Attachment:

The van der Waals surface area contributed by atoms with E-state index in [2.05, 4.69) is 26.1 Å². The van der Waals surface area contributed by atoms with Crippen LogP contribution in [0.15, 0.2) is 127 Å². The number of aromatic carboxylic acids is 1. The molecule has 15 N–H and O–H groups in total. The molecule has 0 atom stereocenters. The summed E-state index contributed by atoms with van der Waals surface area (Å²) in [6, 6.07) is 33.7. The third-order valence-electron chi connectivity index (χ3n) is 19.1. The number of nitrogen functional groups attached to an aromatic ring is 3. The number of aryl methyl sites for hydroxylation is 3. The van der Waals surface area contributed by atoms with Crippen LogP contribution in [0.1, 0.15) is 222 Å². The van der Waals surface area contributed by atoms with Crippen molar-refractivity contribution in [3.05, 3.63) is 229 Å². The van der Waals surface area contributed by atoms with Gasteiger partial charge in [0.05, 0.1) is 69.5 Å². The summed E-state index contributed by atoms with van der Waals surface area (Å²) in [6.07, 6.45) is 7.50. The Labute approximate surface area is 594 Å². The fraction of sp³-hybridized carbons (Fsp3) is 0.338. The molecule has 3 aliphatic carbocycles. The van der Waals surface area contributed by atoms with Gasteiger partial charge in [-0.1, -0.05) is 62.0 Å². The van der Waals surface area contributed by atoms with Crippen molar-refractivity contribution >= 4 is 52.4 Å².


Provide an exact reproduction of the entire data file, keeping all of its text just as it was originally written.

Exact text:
The van der Waals surface area contributed by atoms with E-state index in [2.05, 4.69) is 26.1 Å². The van der Waals surface area contributed by atoms with Crippen LogP contribution in [0.15, 0.2) is 127 Å². The number of aromatic carboxylic acids is 1. The molecule has 15 N–H and O–H groups in total. The molecule has 0 atom stereocenters. The summed E-state index contributed by atoms with van der Waals surface area (Å²) in [6, 6.07) is 33.7. The third-order valence-electron chi connectivity index (χ3n) is 19.1. The number of nitrogen functional groups attached to an aromatic ring is 3. The number of aryl methyl sites for hydroxylation is 3. The van der Waals surface area contributed by atoms with Crippen LogP contribution in [0.1, 0.15) is 222 Å². The van der Waals surface area contributed by atoms with Crippen molar-refractivity contribution in [3.05, 3.63) is 229 Å². The van der Waals surface area contributed by atoms with Gasteiger partial charge in [0.05, 0.1) is 69.5 Å². The summed E-state index contributed by atoms with van der Waals surface area (Å²) in [6.07, 6.45) is 7.50. The Labute approximate surface area is 594 Å². The fraction of sp³-hybridized carbons (Fsp3) is 0.338. The molecule has 3 aliphatic carbocycles. The van der Waals surface area contributed by atoms with Gasteiger partial charge in [-0.1, -0.05) is 62.0 Å². The van der Waals surface area contributed by atoms with Crippen molar-refractivity contribution >= 4 is 52.4 Å².